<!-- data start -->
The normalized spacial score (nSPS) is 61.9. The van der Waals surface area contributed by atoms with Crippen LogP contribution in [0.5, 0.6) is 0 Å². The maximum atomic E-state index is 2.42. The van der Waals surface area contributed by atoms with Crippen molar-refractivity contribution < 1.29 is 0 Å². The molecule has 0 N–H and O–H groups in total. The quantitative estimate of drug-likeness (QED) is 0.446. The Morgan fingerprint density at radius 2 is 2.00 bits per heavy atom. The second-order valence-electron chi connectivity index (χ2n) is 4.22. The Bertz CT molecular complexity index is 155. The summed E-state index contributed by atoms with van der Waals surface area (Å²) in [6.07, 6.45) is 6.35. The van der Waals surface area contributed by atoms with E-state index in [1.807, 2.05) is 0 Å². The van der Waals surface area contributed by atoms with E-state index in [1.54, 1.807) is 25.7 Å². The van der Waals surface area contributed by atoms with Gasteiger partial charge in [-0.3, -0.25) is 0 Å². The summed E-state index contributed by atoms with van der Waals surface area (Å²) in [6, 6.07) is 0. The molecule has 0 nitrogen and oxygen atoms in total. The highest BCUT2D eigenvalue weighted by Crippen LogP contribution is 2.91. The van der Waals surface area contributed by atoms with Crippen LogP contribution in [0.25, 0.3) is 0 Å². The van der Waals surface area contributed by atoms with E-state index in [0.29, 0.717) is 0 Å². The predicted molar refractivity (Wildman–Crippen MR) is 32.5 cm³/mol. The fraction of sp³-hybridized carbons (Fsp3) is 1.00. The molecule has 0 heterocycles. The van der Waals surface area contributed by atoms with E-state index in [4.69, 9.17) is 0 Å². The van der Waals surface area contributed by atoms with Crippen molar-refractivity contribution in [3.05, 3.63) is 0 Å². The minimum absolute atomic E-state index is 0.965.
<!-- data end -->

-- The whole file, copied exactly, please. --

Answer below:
The normalized spacial score (nSPS) is 61.9. The van der Waals surface area contributed by atoms with Crippen LogP contribution in [0.5, 0.6) is 0 Å². The maximum atomic E-state index is 2.42. The van der Waals surface area contributed by atoms with Crippen molar-refractivity contribution < 1.29 is 0 Å². The molecule has 0 N–H and O–H groups in total. The quantitative estimate of drug-likeness (QED) is 0.446. The Morgan fingerprint density at radius 2 is 2.00 bits per heavy atom. The second-order valence-electron chi connectivity index (χ2n) is 4.22. The Bertz CT molecular complexity index is 155. The summed E-state index contributed by atoms with van der Waals surface area (Å²) in [6.07, 6.45) is 6.35. The van der Waals surface area contributed by atoms with E-state index in [1.807, 2.05) is 0 Å². The van der Waals surface area contributed by atoms with E-state index in [1.54, 1.807) is 25.7 Å². The van der Waals surface area contributed by atoms with Gasteiger partial charge in [-0.3, -0.25) is 0 Å². The summed E-state index contributed by atoms with van der Waals surface area (Å²) in [6, 6.07) is 0. The molecule has 0 nitrogen and oxygen atoms in total. The highest BCUT2D eigenvalue weighted by Crippen LogP contribution is 2.91. The van der Waals surface area contributed by atoms with Crippen LogP contribution in [0.25, 0.3) is 0 Å². The van der Waals surface area contributed by atoms with E-state index in [0.29, 0.717) is 0 Å². The predicted molar refractivity (Wildman–Crippen MR) is 32.5 cm³/mol. The fraction of sp³-hybridized carbons (Fsp3) is 1.00. The molecule has 0 heterocycles. The van der Waals surface area contributed by atoms with E-state index in [4.69, 9.17) is 0 Å². The van der Waals surface area contributed by atoms with Crippen molar-refractivity contribution in [3.05, 3.63) is 0 Å². The minimum absolute atomic E-state index is 0.965.